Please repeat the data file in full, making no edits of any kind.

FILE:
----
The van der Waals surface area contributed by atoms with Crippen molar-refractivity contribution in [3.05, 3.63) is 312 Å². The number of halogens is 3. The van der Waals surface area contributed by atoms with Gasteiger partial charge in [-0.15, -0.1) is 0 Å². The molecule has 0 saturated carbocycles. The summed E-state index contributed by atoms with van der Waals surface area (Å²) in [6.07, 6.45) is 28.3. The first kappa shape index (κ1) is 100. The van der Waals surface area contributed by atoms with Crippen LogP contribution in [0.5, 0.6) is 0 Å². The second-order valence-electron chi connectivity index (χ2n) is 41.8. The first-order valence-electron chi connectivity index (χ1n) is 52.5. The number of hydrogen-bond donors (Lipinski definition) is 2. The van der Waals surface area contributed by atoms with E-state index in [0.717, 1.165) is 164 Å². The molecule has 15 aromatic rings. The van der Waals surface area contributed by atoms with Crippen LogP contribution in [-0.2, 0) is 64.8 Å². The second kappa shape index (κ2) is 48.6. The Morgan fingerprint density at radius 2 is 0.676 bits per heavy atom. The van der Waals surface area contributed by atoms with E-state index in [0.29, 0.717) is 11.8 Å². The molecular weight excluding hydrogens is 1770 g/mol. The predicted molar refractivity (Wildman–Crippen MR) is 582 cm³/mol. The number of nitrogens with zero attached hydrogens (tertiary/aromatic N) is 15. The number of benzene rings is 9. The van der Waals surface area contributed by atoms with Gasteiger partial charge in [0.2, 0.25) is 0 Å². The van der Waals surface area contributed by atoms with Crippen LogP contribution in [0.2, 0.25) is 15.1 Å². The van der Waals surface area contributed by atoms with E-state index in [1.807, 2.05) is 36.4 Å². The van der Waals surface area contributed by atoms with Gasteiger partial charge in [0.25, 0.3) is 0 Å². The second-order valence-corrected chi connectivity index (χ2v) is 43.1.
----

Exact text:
The van der Waals surface area contributed by atoms with Crippen molar-refractivity contribution in [3.05, 3.63) is 312 Å². The number of halogens is 3. The van der Waals surface area contributed by atoms with Gasteiger partial charge in [-0.15, -0.1) is 0 Å². The molecule has 0 saturated carbocycles. The summed E-state index contributed by atoms with van der Waals surface area (Å²) in [6.07, 6.45) is 28.3. The first kappa shape index (κ1) is 100. The van der Waals surface area contributed by atoms with Crippen LogP contribution in [0.5, 0.6) is 0 Å². The second-order valence-electron chi connectivity index (χ2n) is 41.8. The first-order valence-electron chi connectivity index (χ1n) is 52.5. The number of hydrogen-bond donors (Lipinski definition) is 2. The van der Waals surface area contributed by atoms with E-state index in [0.717, 1.165) is 164 Å². The molecule has 15 aromatic rings. The van der Waals surface area contributed by atoms with Crippen LogP contribution in [-0.2, 0) is 64.8 Å². The second kappa shape index (κ2) is 48.6. The Morgan fingerprint density at radius 2 is 0.676 bits per heavy atom. The van der Waals surface area contributed by atoms with E-state index in [0.29, 0.717) is 11.8 Å². The molecular weight excluding hydrogens is 1770 g/mol. The predicted molar refractivity (Wildman–Crippen MR) is 582 cm³/mol. The number of nitrogens with zero attached hydrogens (tertiary/aromatic N) is 15. The number of benzene rings is 9. The van der Waals surface area contributed by atoms with Gasteiger partial charge in [0.2, 0.25) is 0 Å². The van der Waals surface area contributed by atoms with Crippen LogP contribution in [0.2, 0.25) is 15.1 Å². The van der Waals surface area contributed by atoms with E-state index in [1.807, 2.05) is 36.4 Å². The van der Waals surface area contributed by atoms with Gasteiger partial charge in [0.25, 0.3) is 0 Å². The second-order valence-corrected chi connectivity index (χ2v) is 43.1.